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You had your best-laid plans and then COVID-19 came along and hammered the entire economy. But you’ve got this – if you have the right information. Join Rob Carrick and Roma Luciw on Stress Test, a podcast guiding you through one of the biggest challenges your finances will ever face.

ROB: If you’re from an expensive city like Toronto or Vancouver, you’ve probably heard all the horror stories about surging home prices, about how people are leaving these big cities in search of cheaper real estate. But what about Canadians from these smaller towns? What’s the housing situation been like for them?


ROMA: Today, we’re talking about how the pandemic has made housing more expensive in Canada’s small towns and cities. And what that means for the people who grew up there.

ROB: Welcome to Season four of Stress Test, a podcast about personal finance for Gen Z and millennials. I’m Rob Carrick, personal finance columnist at the Globe and Mail. ROMA: And I’m Roma Luciw, personal finance editor at The Globe.

ROB: So, Roma we’re at it again. Can you believe that after a year and a half of remote recording because of the pandemic, we finally got to get out there in person and see not only each other, but also our guests.

ROMA: And then, of course, on the one day we got out there with our whole production team, it rained and I mean, it poured the whole day.

ROB: That is true. I don’t think it let up for a split second. I had my windshield wipers on the whole way, travelling from Ottawa to Belleville, Ontario, which is where we went to discover what’s happening with small towns and housing.

ROMA: So Rob, we chose Belleville sort of after a bit of a search and an outreach. Let’s talk about how we got there.

ROB: Well, what we did is we asked readers of the Carrick on Money newsletter that’s my twice weekly email newsletter on all things to do with personal finance. We asked them to tell us their stories about what’s happening in their small town in terms of real estate. Are people from big cities moving in to take advantage of cheaper housing prices? And boy, did we hear a lot of sad stories. Why don’t you summarise them for us, Roma?

ROMA: Yeah, the influx of emails was amazing and the themes were consistent. People were upset and angry and I think a bit bewildered by the dramatic increase in house prices. We heard a lot of reaction from people within, you know, a number of hours of driving range of Toronto. But we know for a fact that people have left Toronto, Montreal, Vancouver. A lot of young buyers as well went to smaller towns and rural properties searching for cheaper housing. What that did for the people that were already living in these places is it drove up the price of housing there. It increased the amount of traffic there. It changed everything about it, including access to a doctor, access to a vet. People were struggling to find daycare spots. All of the things that you would imagine would happen by a bunch of people just being dropped in there without any changes to infrastructure.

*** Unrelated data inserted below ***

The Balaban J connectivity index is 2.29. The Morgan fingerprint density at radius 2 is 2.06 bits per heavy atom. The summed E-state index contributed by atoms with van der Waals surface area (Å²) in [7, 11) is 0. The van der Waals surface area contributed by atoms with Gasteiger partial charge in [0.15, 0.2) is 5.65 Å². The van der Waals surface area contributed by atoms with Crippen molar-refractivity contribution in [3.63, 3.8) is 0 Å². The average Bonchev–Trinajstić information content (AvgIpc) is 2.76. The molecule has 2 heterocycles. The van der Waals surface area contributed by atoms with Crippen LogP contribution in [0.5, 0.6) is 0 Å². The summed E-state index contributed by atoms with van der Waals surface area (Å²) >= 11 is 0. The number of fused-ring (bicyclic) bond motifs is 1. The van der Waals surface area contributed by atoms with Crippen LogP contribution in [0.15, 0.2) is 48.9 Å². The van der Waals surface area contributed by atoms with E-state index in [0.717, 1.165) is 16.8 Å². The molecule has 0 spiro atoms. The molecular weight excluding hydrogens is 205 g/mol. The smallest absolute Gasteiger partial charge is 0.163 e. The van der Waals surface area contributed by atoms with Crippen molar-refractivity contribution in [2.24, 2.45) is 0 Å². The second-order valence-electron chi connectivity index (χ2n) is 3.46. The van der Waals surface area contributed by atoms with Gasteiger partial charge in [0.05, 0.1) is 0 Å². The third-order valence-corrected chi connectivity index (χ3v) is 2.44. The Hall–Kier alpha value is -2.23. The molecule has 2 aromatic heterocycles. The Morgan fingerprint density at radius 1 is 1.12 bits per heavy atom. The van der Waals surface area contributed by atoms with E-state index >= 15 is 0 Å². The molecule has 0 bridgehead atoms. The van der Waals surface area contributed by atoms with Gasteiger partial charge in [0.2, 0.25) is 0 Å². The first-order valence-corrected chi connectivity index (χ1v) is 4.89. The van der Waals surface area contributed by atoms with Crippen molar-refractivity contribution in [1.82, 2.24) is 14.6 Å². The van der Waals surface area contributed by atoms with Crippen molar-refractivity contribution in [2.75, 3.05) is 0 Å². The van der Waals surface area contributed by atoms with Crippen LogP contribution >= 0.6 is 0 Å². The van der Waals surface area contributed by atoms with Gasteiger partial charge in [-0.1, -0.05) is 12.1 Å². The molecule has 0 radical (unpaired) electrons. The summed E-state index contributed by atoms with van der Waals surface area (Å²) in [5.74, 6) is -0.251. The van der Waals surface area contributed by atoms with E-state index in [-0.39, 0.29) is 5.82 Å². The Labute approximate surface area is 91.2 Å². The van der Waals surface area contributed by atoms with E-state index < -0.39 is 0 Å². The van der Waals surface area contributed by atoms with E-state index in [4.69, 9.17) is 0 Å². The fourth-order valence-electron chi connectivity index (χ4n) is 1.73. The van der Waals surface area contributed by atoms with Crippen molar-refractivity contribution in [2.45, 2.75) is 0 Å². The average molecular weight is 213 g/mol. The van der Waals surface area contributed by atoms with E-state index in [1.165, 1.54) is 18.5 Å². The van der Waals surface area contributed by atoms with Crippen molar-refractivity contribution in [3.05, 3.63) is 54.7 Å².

ROB: Yeah, you know, this is a super interesting story, and it goes beyond personal finance and shows you how personal finance can sort of affect your entire life. Life in these small towns is changing, and that got us interested as journalists. What’s going on here, is there a story to report, and that is how we came to Belleville, Ontario. I’ve driven past Belleville about a million and a half times, traversing the four, a one between Toronto and Ottawa. It’s one of many little towns along the 401 close to Lake Ontario, where people have been migrating in search of cheaper housing. So what we did is we arranged a day of talking to people in Belleville to find out what’s happening in town and how do they feel about it.

ROMA: First up, we’ll hear from a young man named Cam. He’d always plan to buy his first home in a smaller city like Belleville. But COVID threw his plans out the window. That’s up next. PRE-ROLL AD: This podcast is brought to you by CPP Investments. Take comfort knowing the Canada Pension Plan Fund will be there for you. We invest to help ensure the CPP fund remains resilient over the long term, sustainable and secure for millions of Canadians. Learn more at CPP Investments Dotcom.

ROMA: In Belleville, we spoke with Cam, who grew up in the area. He and his fiancee were planning a wedding and saving for their first home before they start a family.

CAM: My name is Cam. I grew up in Tweed, Ontario, which is actually just about a half hour north of Belleville here, and I’m twenty four years old.

ROMA: Before the pandemic lockdown, life was looking really good for Cam. He was newly engaged and on track to buy a home in Belleville, where he’d always pictured himself living. He had his down payment money saved, was working with a realtor and had a mortgage specialist. By all accounts, he and his fiancee were in good shape. The couple had budgeted $350,000 for their starter home with a 10 per cent down payment.